Wednesday, June 07, 2006

Faith in Futurity

In Marx and in Nietzsche -- though this is more pronounced in
Nietzsche -- I find a faith in the future that enables them to
imagine the possibility of a different form of life. Thus,
without giving into the temptation to define or describe what
this different form of life will be like, they nevertheless affirm the
possibility -- as the "negative" or "inverse" of the critique
of actuality (of capitalism, of nihilism).

It is the cracks or tensions within the actual that
permit them to imagine a different possibility. But the
possibility also remains at the level of imagination -- it does
not rise to the level of conceptualization. The conceptual
realm is merely critical. On the other hand, one needs
assurances that the imagined, the possible, is rational and not
mere fantasy.

In Civilization and Its Discontents, Freud accuses communists
-- who are, after all, among the 'discontents' referred to in the
title -- of fantasy, the regression to a pre-Oedipal stage. There's a
lot of mileage to be gotten out of reading Anti-Oedipus as a
prolegomenon or preparation for a post-oedipal subjectivity --
if that's possible.

I think that it is; unfortunately, the deterioration of traditional
(authoritarian) family structures and the deterioration of the ego
seems to be a "post-oedipal" subjectivity, and if that's right, then
the post-oedipal subject is all the more vulnerable to direct
manipulation by market forces and the logic of exchange.

If one wanted to read Dialectic of Enlightenment and
Anti-Oedipus in conjunction (as I do), one might need to see
these two very different responses to Freud (and Marx, and Nietzsche)
as engaged in a conversation about the decline of oedipal subjectivity.

This decline points the way to both a reversion or regression
to pre-oedipal subjectivity ("the last man") and to a genuinely
post-oedipal subjectivity ("the Uebermensch").


Anonymous john c. halasz said...

Perhaps the opening conundrum could be put in terms of "truth" as openness and "truth" as referntial predication. It's the former and the concept formation it allows that enables the latter, even if the former makes little sense and could scarcely be evinced without the latter. But "truth" as reference also tends to cover over and constrict (the awareness of) "truth" as openness and reify its conceptual structure in the interest of mastering the "given". Perhaps the critical moment of conceptual imagination derives from the intersection of a reflection on underlying (and unmet) needs and an awareness of the way the potentials of concept formation are constricted and cut-off by the workings of "given" reality. Hence the impulse to form critical counter-concepts from without the very working of extant reality, which might appear to be "fantasies" precisely insofar as they are normatively unanchored in that reality. But the counter-normative appeal to their "reality" must be anchored in something other than reflection. In Marx, the appeal is to social relations, that in their joint-production, might give rise to collective processes of reflection on needs and possibilities. In Nietzsche, the appeal is more to the "happy few" capable of a prise de conscience, but with the implication that in the future the "necessity" of that prise de conscience would become broader and deeper. But in both cases, the possibility of a transformed form of life is rooted in an awareness of the historicity of concept formation and the openness that underwrites it.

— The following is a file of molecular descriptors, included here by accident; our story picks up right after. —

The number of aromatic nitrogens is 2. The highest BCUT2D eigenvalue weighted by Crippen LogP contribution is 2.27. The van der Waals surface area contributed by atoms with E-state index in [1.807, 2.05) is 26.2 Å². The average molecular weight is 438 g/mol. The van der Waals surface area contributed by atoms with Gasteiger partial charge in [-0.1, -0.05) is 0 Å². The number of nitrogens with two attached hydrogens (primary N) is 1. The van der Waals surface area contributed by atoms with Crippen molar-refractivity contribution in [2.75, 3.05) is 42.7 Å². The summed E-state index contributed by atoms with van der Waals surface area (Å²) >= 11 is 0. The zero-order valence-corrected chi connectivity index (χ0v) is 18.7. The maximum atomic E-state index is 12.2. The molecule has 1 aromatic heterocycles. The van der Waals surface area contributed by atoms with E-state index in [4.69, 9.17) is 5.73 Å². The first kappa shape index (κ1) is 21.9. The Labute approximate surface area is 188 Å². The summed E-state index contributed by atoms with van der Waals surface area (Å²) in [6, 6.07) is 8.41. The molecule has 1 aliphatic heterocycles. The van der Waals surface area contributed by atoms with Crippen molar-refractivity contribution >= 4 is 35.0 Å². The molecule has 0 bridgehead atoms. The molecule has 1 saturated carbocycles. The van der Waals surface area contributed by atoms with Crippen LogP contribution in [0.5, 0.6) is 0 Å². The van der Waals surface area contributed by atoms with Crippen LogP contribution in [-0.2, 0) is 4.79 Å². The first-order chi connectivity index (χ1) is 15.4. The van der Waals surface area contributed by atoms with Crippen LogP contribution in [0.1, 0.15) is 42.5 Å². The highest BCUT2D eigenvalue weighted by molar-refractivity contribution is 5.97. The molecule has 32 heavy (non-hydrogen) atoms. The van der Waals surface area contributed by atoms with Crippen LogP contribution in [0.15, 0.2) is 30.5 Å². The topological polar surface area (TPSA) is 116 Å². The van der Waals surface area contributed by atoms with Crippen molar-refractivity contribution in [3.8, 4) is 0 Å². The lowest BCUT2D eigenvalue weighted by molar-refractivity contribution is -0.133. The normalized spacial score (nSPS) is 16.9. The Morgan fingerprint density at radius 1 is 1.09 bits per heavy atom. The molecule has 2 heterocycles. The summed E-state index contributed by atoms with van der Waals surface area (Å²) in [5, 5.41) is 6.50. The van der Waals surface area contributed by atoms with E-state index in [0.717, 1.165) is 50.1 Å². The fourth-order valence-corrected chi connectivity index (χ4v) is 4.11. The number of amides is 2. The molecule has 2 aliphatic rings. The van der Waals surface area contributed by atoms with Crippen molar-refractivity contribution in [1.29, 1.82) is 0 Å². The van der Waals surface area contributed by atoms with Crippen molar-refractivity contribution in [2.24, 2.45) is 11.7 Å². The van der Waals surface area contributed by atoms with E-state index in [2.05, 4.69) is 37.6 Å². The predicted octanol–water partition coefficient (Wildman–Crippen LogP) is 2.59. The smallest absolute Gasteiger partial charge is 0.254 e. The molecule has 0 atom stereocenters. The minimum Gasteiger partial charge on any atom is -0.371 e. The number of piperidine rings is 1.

As to Freud, isn't the point of the "Oedipus complex" that it gives rise to the structuring of personality formation through the integration of mimetic identifications, which involves the contradictory tension of submission to the other and the impetus to differentiation, with a destructive potential of de-structuring conflict latent in the impasses of a sacrificial submission to the other whom one makes oneself over into and assimilates oneself to out of the reproductive imperative of desires and expectations? And if so, wouldn't a "post-Oedipal" configuration involve breaking the bonds of identification and the demands for reproduction and assimilation that they encode? That would be destructive, if it would require a recuperation of a "pre-Oedipal" self, as never having actually existed since only a process of formation. But as a more genuine and accurate recognition of the actual and separate existence of the other from without the boundaries of the self, it could be a releasement of the differentiation of the self from the antagonistic compulsiveness of its relation to the other. That would not be a complete abolition of fantasy, but perhaps a re-accessing and restructuring of the affects and dispositions that structured (the relation to) the other from without the compulsions to "capture" others. The problem with the dogmatism of Freud is that it re-enforces the normalized paranoia of the "reality principle" by binding an entirely psychological subject to the reproduction of a social reality presupposed in its givenness. Perhaps the problem with psychoanalysis is that it forecloses any appeal to counter-concepts.

6:34 PM  

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